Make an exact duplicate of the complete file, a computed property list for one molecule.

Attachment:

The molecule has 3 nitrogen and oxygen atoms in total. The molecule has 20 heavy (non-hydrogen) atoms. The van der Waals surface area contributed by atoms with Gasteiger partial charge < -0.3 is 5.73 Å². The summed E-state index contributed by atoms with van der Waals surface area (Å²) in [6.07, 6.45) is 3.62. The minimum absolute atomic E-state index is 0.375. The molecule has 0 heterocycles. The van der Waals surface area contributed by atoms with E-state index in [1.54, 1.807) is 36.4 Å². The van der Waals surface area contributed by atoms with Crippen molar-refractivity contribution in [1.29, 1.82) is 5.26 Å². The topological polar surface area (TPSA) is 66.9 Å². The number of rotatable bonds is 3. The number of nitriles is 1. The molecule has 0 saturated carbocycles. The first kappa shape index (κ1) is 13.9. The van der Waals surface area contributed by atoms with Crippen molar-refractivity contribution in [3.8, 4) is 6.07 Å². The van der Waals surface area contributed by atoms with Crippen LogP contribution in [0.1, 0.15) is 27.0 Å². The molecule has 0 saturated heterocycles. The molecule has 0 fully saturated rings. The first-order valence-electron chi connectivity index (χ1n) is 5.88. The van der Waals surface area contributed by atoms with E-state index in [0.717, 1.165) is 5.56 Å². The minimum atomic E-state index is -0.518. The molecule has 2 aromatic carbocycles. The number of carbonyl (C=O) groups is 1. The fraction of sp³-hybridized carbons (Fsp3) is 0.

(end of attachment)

The molecule has 3 nitrogen and oxygen atoms in total. The molecule has 20 heavy (non-hydrogen) atoms. The van der Waals surface area contributed by atoms with Gasteiger partial charge < -0.3 is 5.73 Å². The summed E-state index contributed by atoms with van der Waals surface area (Å²) in [6.07, 6.45) is 3.62. The minimum absolute atomic E-state index is 0.375. The molecule has 0 heterocycles. The van der Waals surface area contributed by atoms with E-state index in [1.54, 1.807) is 36.4 Å². The van der Waals surface area contributed by atoms with Crippen molar-refractivity contribution in [1.29, 1.82) is 5.26 Å². The topological polar surface area (TPSA) is 66.9 Å². The number of rotatable bonds is 3. The number of nitriles is 1. The molecule has 0 saturated carbocycles. The first kappa shape index (κ1) is 13.9. The van der Waals surface area contributed by atoms with Crippen molar-refractivity contribution in [3.8, 4) is 6.07 Å². The van der Waals surface area contributed by atoms with Crippen LogP contribution in [0.1, 0.15) is 27.0 Å². The molecule has 0 saturated heterocycles. The molecule has 0 fully saturated rings. The first-order valence-electron chi connectivity index (χ1n) is 5.88. The van der Waals surface area contributed by atoms with E-state index in [0.717, 1.165) is 5.56 Å². The minimum atomic E-state index is -0.518. The molecule has 2 aromatic carbocycles. The number of carbonyl (C=O) groups is 1. The fraction of sp³-hybridized carbons (Fsp3) is 0.